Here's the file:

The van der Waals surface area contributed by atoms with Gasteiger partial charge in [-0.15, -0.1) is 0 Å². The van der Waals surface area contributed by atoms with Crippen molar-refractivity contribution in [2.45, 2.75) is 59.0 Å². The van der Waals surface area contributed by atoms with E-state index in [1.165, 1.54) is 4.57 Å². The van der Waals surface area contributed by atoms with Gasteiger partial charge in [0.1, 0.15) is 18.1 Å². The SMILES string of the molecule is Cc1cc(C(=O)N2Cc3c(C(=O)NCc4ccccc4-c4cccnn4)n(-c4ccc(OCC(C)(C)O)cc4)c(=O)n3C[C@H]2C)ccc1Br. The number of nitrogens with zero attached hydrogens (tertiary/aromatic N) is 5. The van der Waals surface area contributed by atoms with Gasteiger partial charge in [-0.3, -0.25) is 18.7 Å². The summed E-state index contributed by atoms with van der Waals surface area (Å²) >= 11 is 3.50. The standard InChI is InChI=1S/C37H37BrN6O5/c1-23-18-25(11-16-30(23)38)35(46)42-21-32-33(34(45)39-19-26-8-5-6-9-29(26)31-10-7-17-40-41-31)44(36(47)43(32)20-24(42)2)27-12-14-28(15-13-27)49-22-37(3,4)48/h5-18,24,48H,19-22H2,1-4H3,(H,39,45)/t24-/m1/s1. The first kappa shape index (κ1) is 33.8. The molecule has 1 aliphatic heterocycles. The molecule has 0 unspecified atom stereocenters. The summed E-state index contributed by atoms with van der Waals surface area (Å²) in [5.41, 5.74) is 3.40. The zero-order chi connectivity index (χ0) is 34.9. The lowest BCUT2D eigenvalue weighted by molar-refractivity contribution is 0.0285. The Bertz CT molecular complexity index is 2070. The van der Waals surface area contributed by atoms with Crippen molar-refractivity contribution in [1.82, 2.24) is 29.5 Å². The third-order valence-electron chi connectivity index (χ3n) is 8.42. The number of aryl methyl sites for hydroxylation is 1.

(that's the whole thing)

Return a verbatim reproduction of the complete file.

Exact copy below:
The van der Waals surface area contributed by atoms with Gasteiger partial charge in [-0.15, -0.1) is 0 Å². The van der Waals surface area contributed by atoms with Crippen molar-refractivity contribution in [2.45, 2.75) is 59.0 Å². The van der Waals surface area contributed by atoms with E-state index in [1.165, 1.54) is 4.57 Å². The van der Waals surface area contributed by atoms with Gasteiger partial charge in [0.1, 0.15) is 18.1 Å². The SMILES string of the molecule is Cc1cc(C(=O)N2Cc3c(C(=O)NCc4ccccc4-c4cccnn4)n(-c4ccc(OCC(C)(C)O)cc4)c(=O)n3C[C@H]2C)ccc1Br. The number of nitrogens with zero attached hydrogens (tertiary/aromatic N) is 5. The van der Waals surface area contributed by atoms with Gasteiger partial charge in [-0.3, -0.25) is 18.7 Å². The summed E-state index contributed by atoms with van der Waals surface area (Å²) >= 11 is 3.50. The standard InChI is InChI=1S/C37H37BrN6O5/c1-23-18-25(11-16-30(23)38)35(46)42-21-32-33(34(45)39-19-26-8-5-6-9-29(26)31-10-7-17-40-41-31)44(36(47)43(32)20-24(42)2)27-12-14-28(15-13-27)49-22-37(3,4)48/h5-18,24,48H,19-22H2,1-4H3,(H,39,45)/t24-/m1/s1. The first kappa shape index (κ1) is 33.8. The molecule has 1 aliphatic heterocycles. The molecule has 0 unspecified atom stereocenters. The summed E-state index contributed by atoms with van der Waals surface area (Å²) in [5.41, 5.74) is 3.40. The zero-order chi connectivity index (χ0) is 34.9. The lowest BCUT2D eigenvalue weighted by molar-refractivity contribution is 0.0285. The Bertz CT molecular complexity index is 2070. The van der Waals surface area contributed by atoms with Crippen molar-refractivity contribution in [1.82, 2.24) is 29.5 Å². The third-order valence-electron chi connectivity index (χ3n) is 8.42. The number of aryl methyl sites for hydroxylation is 1.